LIBERTY UNIVERSITY

CONFESSIONS COMPARISON: SHORT CONFESSION OF FAITH IN TWENTY ARTICLES OF 1609
VS. WALDENSIAN CONFESSION OF 1544

A PAPER SUBMITTED TO DR. A. J. SMITH IN PARTIAL FULFILLMENT OF THE REQUIREMENTS FOR
THE COURSE CHHI 694

LIBERTY BAPTIST THEOLOGICAL SEMINARY

BY ELKE SPELIOPOULOS

DOWNINGTOWN, PENNSYLVANIA SUNDAY, FEBRUARY 26, 2012

CONTENTS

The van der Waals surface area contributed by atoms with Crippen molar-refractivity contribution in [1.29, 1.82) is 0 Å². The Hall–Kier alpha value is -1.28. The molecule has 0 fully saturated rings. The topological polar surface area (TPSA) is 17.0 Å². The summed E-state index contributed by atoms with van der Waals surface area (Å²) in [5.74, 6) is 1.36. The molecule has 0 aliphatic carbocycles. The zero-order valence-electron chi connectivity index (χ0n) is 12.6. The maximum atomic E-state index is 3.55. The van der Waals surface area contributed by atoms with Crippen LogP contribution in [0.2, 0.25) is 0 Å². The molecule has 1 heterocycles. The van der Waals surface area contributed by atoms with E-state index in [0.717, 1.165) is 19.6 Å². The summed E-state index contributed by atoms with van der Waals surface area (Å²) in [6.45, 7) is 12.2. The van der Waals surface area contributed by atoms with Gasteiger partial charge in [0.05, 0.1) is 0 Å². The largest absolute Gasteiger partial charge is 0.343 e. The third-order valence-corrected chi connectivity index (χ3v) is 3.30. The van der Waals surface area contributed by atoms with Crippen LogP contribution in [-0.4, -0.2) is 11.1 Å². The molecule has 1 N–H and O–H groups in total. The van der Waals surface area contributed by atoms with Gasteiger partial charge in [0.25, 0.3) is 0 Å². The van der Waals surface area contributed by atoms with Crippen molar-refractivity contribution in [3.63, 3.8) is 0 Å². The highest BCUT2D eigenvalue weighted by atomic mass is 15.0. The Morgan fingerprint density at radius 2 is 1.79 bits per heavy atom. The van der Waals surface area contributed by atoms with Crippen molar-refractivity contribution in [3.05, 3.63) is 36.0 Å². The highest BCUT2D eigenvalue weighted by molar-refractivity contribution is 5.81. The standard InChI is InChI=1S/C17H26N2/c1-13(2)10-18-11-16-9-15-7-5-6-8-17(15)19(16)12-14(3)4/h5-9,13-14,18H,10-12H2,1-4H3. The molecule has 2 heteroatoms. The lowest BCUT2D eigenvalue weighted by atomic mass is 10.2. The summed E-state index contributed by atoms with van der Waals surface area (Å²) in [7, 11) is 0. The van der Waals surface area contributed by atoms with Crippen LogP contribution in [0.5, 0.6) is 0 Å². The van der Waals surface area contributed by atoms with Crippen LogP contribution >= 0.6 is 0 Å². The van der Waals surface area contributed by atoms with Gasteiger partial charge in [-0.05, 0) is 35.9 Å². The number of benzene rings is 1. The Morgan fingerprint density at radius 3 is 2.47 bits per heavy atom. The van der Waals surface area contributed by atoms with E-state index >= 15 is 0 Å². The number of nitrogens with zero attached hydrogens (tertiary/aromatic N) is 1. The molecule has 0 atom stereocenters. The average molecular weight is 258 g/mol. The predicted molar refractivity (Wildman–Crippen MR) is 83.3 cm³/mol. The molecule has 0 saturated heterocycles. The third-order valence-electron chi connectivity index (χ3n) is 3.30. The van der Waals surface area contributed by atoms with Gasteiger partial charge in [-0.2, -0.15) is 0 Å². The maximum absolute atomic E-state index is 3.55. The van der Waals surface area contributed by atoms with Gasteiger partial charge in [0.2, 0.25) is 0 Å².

INTRODUCTION ...................................................................................................................... 1 ON WHO GOD IS ...................................................................................................................... 2 ON WHAT SIN IS...................................................................................................................... 2 ON WHO CAN BE SAVED ....................................................................................................... 3 ON JUSTIFICATION ................................................................................................................. 3 ON ETERNAL SECURITY ....................................................................................................... 4 ON WHAT THE CHURCH IS ................................................................................................... 4 ON SACRAMENTS OF THE CHURCH.................................................................................... 4 ON THE CHURCH¶S MINISTERS............................................................................................ 5 ON CHURCH DISCIPLINE ....................................................................................................... 5 ON THE RESURRECTION OF THE DEAD ............................................................................. 5 A BELIEVER¶S PURPOSE AND DUTY ................................................................................... 6 ON BELIEVERS¶ RELATIONSHIP TO GOVERNMENT ........................................................ 6 COMPARISON OF CONFESSIONS ......................................................................................... 6 CONCLUSION .......................................................................................................................... 7 BIBLIOGRAPHY ....................................................................................................................... 8